At the risk of sounding like a shill for Google, I will dedicate this post to Google Books. Actually, itâ€™s now
called Google Play, but Iâ€™m old and find this concept confusing, so Iâ€™m going to ignore it. I suggest you do too. It is possible to purchase contemporary titles from Google Books and read them on your device, but so what? Everyone sells digital books. You can even check them out from the library. What I find most compelling about Google Books is the access to periodicals, old ones that Iâ€™d never encounter on my own. Admittedly, Iâ€™m pretty infatuated with old magazines. I bought 54 years of Gourmet off eBay, co-edited the New Art Examiner anthology, and interviewed Bad at Sportser Meg Onli for Art 21â€™s Centerfield post. Onli is currently working on a project about Black World/Negro Digest. Sheâ€™s accessing all of her material through Google Books. I realize people use Google Books all the time, but I want to reframe it from just another place on the interweb trying to part me from my money, to an invaluable tool for artists.
Google calls all text, books, even magazines, even pamphlets, so keep that in mind. A simple search on â€œartâ€ and restricting the results to free, yields only 47 titles, but what interesting titles they are. The first hit is The Art of the Moving Pictureâ€¦: Being the 1922 Revision of the Book First Issued in 1915. Well, thereâ€™s just so many curious things about this book, I hardly know where to begin. The Art of the Moving Picture makes some excellent assertions, that still ring true. For instance that the pace of the â€œaction photoplayâ€ leaves no room for â€œfull grown personal passionâ€ (12). Think Die Hard or Con Air. Some things have not quite stayed the same. For instance â€œwhen a moving picture house is set up, the saloon on the right hand or the left declares bankruptcyâ€ (207). I wonder what the author Vachel Lindsay would think of todayâ€™s upscale brew and views?
Because itâ€™s Google, you are able to search within individual titles. Starting with magazines, restricting results to free, and searching â€œartâ€ brings crazy random articles like this one from Vegetarian Times, called â€œVegetarianism in Art.â€Â There are more popular periodicals as well–hundreds of issues of Life. A browse of December 28, 1936, reveals a story about the first panda coming to the US and workers for the WPAâ€™s Chicago theatrical arts project striking at the Merchandise Mart. The American Art Directory Volume IX (1911) has advertisements for art galleries on its forepages, is lousy with statistics, and names of artists and curators of the moment. And in case you didnâ€™t know, back then all the high-end Chicago galleries were on South Michigan and admission to The Art Institute was twenty-five cents.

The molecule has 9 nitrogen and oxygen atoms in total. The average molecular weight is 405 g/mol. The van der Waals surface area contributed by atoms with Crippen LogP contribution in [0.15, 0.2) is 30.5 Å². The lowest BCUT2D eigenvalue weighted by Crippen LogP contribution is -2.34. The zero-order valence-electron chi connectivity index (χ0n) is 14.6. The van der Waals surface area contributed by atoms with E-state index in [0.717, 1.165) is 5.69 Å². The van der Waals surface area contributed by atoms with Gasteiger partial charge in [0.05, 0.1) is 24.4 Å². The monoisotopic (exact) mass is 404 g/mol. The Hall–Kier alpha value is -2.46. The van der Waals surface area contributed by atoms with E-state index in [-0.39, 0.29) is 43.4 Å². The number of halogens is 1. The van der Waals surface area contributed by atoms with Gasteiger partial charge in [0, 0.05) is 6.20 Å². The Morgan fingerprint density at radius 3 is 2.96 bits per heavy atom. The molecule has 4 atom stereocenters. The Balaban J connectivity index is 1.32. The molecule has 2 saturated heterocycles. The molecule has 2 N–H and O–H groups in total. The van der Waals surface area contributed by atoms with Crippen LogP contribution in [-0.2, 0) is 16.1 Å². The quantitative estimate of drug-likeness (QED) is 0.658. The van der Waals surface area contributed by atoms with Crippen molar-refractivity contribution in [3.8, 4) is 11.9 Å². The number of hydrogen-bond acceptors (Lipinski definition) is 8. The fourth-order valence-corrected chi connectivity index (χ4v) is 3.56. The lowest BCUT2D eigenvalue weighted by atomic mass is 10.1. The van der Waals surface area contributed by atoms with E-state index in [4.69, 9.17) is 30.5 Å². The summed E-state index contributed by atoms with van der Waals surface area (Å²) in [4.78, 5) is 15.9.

Besides book and magazines, you can also find other, more sundry reading material. There are many museum and exhibition catalogues, gallery brochures, bulletins from art organizations, but these charmers are a little more shy and require quite a bit of coaxing. Perhaps a bottle of rose and a bouquet of peonies would help.
Obviously, there is little contemporary art represented here, at least not for free. â€œModernâ€ in Google Book world lingers somewhere around 1912, which is kind of fun because searching a word like â€œsculptressâ€ yields dozens of hits. Be warned, there are serious issues with meta data. Clicking on â€œMagazinesâ€ does not bring you to all of their magazines, it brings you to items scanned as individual issues. Most of what I read comes from bound volumes, that although look quite bookish, arenâ€™t. Most of these are classified as books, though theyâ€™re still just magazines. Donâ€™t expect the date Google gives you be correct, because it often isnâ€™t. Read the title page. Even with these limitations, I still recommend spending some time on Google Books and exploring what these old magazines and books have to offer.